Python

Plotly.express.imshow()

In this tutorial, we will learn how to display image data in Plotly using the Plotly.imshow() function.

We will start by discussing the function syntax, the required parameters, and the return value. We will then illustrate how to use the function to display images.

Let’s dive in.

Plotly.express.imshow()

When you need to display images in your plots, use the plotly.express.imshow() function. This can be useful when you need accompanying information with the code you are working on.

However, you can use the function to display other plots such as heatmaps in a Plotly environment.

The function syntax is as shown:

plotly.express.imshow(img, zmin=None, zmax=None, origin=None, labels={}, x=None, y=None, animation_frame=None, facet_col=None, facet_col_wrap=None, facet_col_spacing=None, facet_row_spacing=None, color_continuous_scale=None, color_continuous_midpoint=None, range_color=None, title=None, template=None, width=None, height=None, aspect=None, contrast_rescaling=None, binary_string=None, binary_backend='auto', binary_compression_level=4, binary_format='png', text_auto=False) → plotly.graph_objects._figure.Figure

Although the function may present a rather complex syntax, you will rarely need to use all the specified parameters.

The following are some of the important parameters with which you’ll need to interact.

  1. Img – Specifies the image data, such as an image file or an array of values. Supported array shapes include:
    1. (M,N) – image data as a scalar value
    2. (M,N,3) – image data as RGB value
    3. (M,N,4) – image data as RGBA values.
  2. Binary_format – specifies the compression format used to generate the base64 string. Supported values include:
    1. ‘png’ – lossless compression
    2. ‘jpg’ – lossy compression
  3. Binary_compression_level – specifies the PNG compression level passed to the backend when transforming the array to a PNG string. A higher value means a smaller size of the PNG string but more time.
  4. Width/height – specifies the figure width and height values in pixels.

The above are some of the useful parameters you will need to interact with. Keep in mind that different use cases may require you to make use of the other supported parameters.

However, the function will return a figure displaying the image as graph_objects.Figur type.

Example: Display an RGB Image with px.imshow()

Now that we have explored the function syntax, let us see how we can use it to perform something practical.

The first example we will look at is displaying an RGB image. We can do this by running the code as shown:

import plotly.express as px
import numpy as np
img_data = np.array([[[111,232,122], [200, 23, 114], [122,145,138]],
                     [[222,133,54], [123,54,221], [232, 122, 56]]], dtype=np.uint8)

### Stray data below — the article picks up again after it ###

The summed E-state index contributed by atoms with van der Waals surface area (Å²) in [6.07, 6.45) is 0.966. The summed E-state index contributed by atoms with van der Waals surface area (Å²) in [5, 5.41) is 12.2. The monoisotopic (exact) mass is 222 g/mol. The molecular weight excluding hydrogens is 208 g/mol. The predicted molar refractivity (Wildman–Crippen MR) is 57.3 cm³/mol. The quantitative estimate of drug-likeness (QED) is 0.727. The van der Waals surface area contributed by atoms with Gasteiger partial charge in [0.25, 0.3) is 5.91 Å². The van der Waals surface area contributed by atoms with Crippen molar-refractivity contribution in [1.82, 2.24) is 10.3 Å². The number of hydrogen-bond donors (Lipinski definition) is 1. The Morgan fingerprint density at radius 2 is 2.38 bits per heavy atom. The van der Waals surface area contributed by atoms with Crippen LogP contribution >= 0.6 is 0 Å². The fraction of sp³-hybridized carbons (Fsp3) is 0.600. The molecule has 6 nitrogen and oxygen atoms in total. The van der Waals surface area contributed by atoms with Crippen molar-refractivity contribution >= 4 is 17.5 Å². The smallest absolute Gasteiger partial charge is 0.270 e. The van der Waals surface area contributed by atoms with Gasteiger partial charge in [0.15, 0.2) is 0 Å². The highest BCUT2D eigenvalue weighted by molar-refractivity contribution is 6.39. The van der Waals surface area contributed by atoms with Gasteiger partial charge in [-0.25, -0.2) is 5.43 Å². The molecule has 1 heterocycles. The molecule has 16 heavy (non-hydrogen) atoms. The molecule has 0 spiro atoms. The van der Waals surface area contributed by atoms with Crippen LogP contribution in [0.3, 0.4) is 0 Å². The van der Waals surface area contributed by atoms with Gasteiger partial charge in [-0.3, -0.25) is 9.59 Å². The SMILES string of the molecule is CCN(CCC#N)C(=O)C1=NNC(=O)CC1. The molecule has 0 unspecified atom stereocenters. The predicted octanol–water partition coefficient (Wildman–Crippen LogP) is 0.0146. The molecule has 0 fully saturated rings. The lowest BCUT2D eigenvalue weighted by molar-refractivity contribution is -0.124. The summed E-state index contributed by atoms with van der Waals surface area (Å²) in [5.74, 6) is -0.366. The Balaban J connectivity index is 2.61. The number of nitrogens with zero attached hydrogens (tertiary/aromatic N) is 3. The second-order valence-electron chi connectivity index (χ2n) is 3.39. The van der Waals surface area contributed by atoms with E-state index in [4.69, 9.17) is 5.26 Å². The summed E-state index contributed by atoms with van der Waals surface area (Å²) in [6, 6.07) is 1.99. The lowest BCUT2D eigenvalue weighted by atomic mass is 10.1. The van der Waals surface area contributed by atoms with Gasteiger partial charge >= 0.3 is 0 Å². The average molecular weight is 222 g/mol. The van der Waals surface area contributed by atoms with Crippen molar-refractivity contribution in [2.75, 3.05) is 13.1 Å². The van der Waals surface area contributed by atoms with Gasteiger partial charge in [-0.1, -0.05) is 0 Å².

fig = px.imshow(img_data)
fig.show()

In the code above, we start by importing the Plotly express and numpy modules. Next, we provide the image data as an array of RGB values, specifying the data type as np.unit8.

Finally, we call the imshow() function to plot the image from the provided array. The resulting figure is as shown:

Example 2: Show Image from File

The most common use case of the imshow() function is displaying an image from a file. The example below shows how to do so using the imshow() function.

import plotly.express as px
from skimage import io
img = io.imread('https://upload.wikimedia.org/wikipedia/commons/a/af/Tux.png')
fig = px.imshow(img)
fig.show()

In the example above, we start by importing the Plotly express module. We also import the io module from skimage. This allows us to read the image file.

Finally, we show the image file using the imshow() function. This should show the image as shown:

Keep in mind that, depending on the renderer, Plotly allows you to interact with the image and crop various aspects.

For example, in Jupyter Notebook, we can do:

This allows us to select a specific section of the image and zoom in on it.

Example 3: Remove Tick Labels

In the previous example, we can see that the image contains a numerical scale on the x and y axis. These are known as tick labels. Although you may need them in some cases, they can be distracting for simple image displays.

To remove them, we can use the update_* functions. An example code is as shown:

import plotly.express as px
from skimage import io
img = io.imread('https://upload.wikimedia.org/wikipedia/commons/a/af/Tux.png')
fig = px.imshow(img)
fig.update_xaxes(showticklabels=False)
fig.update_yaxes(showticklabels=False)
fig.show()

In this example, we use the fig.update_xaxes and fig.update_yaxes functions to remove the tick labels from the x and y axes, respectively.

The resulting figure is as shown:

As we can see, the image is cleaner and easy to view.

Example 4: Specifying Compression Level

We can specify the compression format and level as shown in the code below:

import plotly.express as px
from skimage import io
img = io.imread('https://upload.wikimedia.org/wikipedia/commons/a/af/Tux.png')
fig = px.imshow(img, binary_format='png', binary_compression_level=4)
fig.update_xaxes(showticklabels=False)
fig.update_yaxes(showticklabels=False)
fig.show()

In this case, we specify the compression format as lossless compression (png) with a compression level of 4.

Closing

In this article, we discussed how to use the imshow() function to display image data in Plotly.

About the author

John Otieno

My name is John and am a fellow geek like you. I am passionate about all things computers from Hardware, Operating systems to Programming. My dream is to share my knowledge with the world and help out fellow geeks. Follow my content by subscribing to LinuxHint mailing list